Sharps Container, Medical Sharps Container, Sharps Disposable Container, Sharps container for medical use, Sharps container for home use.
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Sharp instruments, such as needles and syringes, are commonly used across many healthcare industries. People may also use them in their homes as part of ongoing chronic disease care for conditions like diabetes.
Proper disposal of these elements after use is essential to preserve the safety of healthcare workers, patients, Sharps Container, and the environment. Taking time to fully understand what’s involved in safe sharps waste disposal is important to ensure your organization is effectively managing this common waste stream.
What Are Sharps?
Occupational Safety and Health Administration (OSHA) standards state that a sharp is a contaminated object that can penetrate the skin. In healthcare, sharps are a form of biohazardous waste generated during the provision of care, treatment, and services. There are many kinds of sharps found in healthcare organizations, including:
Syringes, such as insulin syringes for diabetic patients
Wires, including dental wires
How to Prevent Sharps Injuries
When a contaminated sharp penetrates the skin, such as through a puncture or cut, there is a risk of bloodborne pathogen transmission. A bloodborne pathogen is a microorganism, such as a virus, bacteria, or fungi, which may be present in blood or other body fluids, and can lead to serious illnesses like hepatitis, AIDS, or other bloodborne diseases.
If a sharps injury is not immediately addressed, the injured person could become very sick.
The best way to limit the likelihood of bloodborne pathogen transmission is to reduce the chances of sharps injuries. Proper sharps waste disposal is a key strategy for curbing these events. By preventing sharps injuries, healthcare organizations not only safeguard workers but avoid the costs of investigation and treatment, which can cost about $3,000 per needlestick and lead to more than $1 billion in unnecessary costs for the industry.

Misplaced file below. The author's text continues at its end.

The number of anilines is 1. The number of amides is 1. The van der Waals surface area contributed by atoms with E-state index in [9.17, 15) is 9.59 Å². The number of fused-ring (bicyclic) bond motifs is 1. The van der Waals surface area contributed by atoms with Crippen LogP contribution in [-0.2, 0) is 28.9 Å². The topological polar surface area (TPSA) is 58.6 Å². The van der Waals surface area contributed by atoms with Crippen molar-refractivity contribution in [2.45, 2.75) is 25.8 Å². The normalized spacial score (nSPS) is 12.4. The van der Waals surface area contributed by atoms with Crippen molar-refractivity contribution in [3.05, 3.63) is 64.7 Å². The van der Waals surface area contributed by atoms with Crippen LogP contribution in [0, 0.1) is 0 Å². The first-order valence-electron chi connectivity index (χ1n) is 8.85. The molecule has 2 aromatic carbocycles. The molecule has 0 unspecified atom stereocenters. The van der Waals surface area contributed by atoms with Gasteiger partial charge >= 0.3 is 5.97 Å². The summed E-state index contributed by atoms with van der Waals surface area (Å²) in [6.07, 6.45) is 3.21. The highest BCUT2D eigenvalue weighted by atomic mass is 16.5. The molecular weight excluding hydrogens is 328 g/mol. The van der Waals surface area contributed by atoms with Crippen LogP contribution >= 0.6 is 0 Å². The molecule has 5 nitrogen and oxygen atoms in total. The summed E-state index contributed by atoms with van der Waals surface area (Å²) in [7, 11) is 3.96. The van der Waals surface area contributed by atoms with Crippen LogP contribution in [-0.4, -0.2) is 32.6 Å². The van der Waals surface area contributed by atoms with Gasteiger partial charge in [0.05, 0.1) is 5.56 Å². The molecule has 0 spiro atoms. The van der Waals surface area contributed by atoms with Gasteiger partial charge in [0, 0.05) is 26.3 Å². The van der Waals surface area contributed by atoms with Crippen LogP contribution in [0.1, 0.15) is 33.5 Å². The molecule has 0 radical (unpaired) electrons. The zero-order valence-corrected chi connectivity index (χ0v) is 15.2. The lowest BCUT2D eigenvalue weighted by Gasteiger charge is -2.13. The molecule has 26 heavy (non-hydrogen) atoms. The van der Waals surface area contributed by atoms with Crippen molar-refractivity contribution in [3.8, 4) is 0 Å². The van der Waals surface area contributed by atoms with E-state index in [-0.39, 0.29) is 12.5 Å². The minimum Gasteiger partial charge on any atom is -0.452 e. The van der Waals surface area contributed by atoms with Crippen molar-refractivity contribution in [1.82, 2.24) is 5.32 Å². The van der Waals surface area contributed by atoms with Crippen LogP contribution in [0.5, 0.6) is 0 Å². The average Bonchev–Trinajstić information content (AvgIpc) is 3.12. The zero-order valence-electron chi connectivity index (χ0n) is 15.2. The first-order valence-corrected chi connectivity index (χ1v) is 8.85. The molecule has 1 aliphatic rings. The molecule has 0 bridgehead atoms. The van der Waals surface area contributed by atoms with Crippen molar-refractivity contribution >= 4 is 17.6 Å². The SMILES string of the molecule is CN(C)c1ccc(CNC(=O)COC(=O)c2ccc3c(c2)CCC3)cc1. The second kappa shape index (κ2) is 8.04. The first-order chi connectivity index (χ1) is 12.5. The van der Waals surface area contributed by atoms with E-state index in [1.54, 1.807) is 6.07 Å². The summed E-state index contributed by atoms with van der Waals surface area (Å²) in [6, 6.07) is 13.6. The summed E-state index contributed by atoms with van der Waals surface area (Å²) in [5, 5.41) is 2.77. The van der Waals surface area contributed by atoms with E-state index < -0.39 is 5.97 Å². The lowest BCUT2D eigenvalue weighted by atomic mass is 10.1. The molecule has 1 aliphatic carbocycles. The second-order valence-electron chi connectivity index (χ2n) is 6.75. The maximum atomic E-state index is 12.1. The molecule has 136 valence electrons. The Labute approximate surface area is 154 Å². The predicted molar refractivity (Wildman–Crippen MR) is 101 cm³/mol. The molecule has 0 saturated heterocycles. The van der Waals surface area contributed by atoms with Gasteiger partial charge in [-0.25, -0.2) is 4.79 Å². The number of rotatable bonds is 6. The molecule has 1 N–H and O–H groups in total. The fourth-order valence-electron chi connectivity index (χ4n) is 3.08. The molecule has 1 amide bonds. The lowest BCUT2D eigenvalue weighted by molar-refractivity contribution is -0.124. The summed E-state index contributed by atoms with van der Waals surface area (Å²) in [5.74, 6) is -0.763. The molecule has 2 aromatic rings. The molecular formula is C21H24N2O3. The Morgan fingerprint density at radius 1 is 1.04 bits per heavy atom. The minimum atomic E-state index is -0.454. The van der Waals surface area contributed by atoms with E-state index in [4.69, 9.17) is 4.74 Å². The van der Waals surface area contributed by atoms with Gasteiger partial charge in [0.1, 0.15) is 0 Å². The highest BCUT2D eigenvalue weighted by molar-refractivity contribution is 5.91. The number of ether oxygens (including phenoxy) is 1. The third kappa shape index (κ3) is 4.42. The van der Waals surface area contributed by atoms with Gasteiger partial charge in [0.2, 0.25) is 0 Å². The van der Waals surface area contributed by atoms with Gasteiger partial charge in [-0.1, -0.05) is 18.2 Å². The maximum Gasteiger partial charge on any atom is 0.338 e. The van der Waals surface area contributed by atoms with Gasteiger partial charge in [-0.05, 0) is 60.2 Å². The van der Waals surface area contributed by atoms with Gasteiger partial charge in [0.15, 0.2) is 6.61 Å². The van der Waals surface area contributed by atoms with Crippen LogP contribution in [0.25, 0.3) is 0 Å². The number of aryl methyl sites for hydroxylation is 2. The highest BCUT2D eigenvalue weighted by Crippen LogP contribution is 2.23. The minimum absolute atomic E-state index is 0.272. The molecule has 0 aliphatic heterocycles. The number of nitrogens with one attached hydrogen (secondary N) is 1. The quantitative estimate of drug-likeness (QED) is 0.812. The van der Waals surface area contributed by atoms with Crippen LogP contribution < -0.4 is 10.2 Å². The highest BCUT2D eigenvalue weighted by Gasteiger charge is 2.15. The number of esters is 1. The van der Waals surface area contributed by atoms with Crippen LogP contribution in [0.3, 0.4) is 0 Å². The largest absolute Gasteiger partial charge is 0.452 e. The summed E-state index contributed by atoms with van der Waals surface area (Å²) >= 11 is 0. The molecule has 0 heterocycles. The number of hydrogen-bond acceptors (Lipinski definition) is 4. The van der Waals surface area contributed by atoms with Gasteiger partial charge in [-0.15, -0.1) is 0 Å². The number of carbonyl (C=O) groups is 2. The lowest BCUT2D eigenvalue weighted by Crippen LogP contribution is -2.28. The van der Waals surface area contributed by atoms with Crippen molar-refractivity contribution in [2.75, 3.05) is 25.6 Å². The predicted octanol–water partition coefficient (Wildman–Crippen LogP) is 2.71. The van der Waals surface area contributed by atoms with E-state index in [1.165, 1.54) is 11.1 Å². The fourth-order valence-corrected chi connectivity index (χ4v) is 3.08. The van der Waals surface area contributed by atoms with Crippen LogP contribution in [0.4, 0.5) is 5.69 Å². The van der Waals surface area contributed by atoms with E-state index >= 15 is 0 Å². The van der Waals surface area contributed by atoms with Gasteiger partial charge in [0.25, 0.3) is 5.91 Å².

How to Dispose of Needles and Other Sharps
Sharps should be placed in a specially designed sharps container after use. Containers that have Federal Drug Administration (FDA)-marked clearance are recommended. These receptacles are made of either hard plastic or cardboard and are designed to prevent punctures, leaks, and overfilling that objects such as needles can cause. They are also clearly labeled as biohazardous to ensure proper handling.
Healthcare organizations should place sharps waste disposal containers in areas where sharps are used, including exam rooms, laboratories, pharmacies, and nurses’ stations. They should be positioned as close as possible to the point of use and be installed at the National Institute for Occupational Safety and Health (NIOSH)-recommended height for easy employee access.
Organizations may opt to use reusable sharps containers to help meet organizational sustainability goals. Reusable containers are made of hard plastic and reduce the number of receptacles ending up in landfills.
How to Dispose of Sharps Containers
Once a sharps container is full, it should be removed from the healthcare facility and transported and disposed of by a medical waste management expert. Some states allow organizations 30 days to correctly dispose of sharps waste.
Those organizations that do not generate a large volume of sharps waste may opt to use mail-back sharps containers. These are disposable sharps containers that are shipped to the healthcare facility with easy-to-follow instructions and a prepaid return-shipping box. These types of containers can also be made available to patients who wish to dispose of diabetic syringes or other sharps used for medication self-administration at home.